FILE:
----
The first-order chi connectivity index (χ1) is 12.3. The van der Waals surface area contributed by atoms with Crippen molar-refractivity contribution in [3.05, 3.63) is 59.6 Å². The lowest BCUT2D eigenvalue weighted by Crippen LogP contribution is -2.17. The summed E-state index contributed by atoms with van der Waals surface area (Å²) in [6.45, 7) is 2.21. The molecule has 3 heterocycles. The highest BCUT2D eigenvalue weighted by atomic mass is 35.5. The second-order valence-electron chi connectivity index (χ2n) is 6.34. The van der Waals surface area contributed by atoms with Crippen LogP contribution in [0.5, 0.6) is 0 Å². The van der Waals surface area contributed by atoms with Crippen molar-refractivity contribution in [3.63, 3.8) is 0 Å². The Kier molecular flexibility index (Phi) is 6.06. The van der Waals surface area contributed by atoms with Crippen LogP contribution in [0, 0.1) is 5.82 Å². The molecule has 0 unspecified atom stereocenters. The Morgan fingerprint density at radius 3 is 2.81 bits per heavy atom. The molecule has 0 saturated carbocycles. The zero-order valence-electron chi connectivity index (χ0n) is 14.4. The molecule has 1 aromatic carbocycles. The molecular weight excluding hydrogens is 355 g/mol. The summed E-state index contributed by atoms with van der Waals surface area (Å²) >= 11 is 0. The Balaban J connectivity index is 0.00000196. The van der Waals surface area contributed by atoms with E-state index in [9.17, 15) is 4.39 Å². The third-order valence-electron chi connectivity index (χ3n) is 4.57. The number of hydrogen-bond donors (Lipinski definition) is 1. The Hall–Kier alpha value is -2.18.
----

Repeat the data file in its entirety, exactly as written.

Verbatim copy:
The first-order chi connectivity index (χ1) is 12.3. The van der Waals surface area contributed by atoms with Crippen molar-refractivity contribution in [3.05, 3.63) is 59.6 Å². The lowest BCUT2D eigenvalue weighted by Crippen LogP contribution is -2.17. The summed E-state index contributed by atoms with van der Waals surface area (Å²) in [6.45, 7) is 2.21. The molecule has 3 heterocycles. The highest BCUT2D eigenvalue weighted by atomic mass is 35.5. The second-order valence-electron chi connectivity index (χ2n) is 6.34. The van der Waals surface area contributed by atoms with Crippen LogP contribution in [0.5, 0.6) is 0 Å². The van der Waals surface area contributed by atoms with Crippen molar-refractivity contribution in [3.63, 3.8) is 0 Å². The Kier molecular flexibility index (Phi) is 6.06. The van der Waals surface area contributed by atoms with Crippen LogP contribution in [0, 0.1) is 5.82 Å². The molecule has 0 unspecified atom stereocenters. The Morgan fingerprint density at radius 3 is 2.81 bits per heavy atom. The molecule has 0 saturated carbocycles. The zero-order valence-electron chi connectivity index (χ0n) is 14.4. The molecule has 1 aromatic carbocycles. The molecular weight excluding hydrogens is 355 g/mol. The summed E-state index contributed by atoms with van der Waals surface area (Å²) >= 11 is 0. The Balaban J connectivity index is 0.00000196. The van der Waals surface area contributed by atoms with E-state index in [9.17, 15) is 4.39 Å². The third-order valence-electron chi connectivity index (χ3n) is 4.57. The number of hydrogen-bond donors (Lipinski definition) is 1. The Hall–Kier alpha value is -2.18.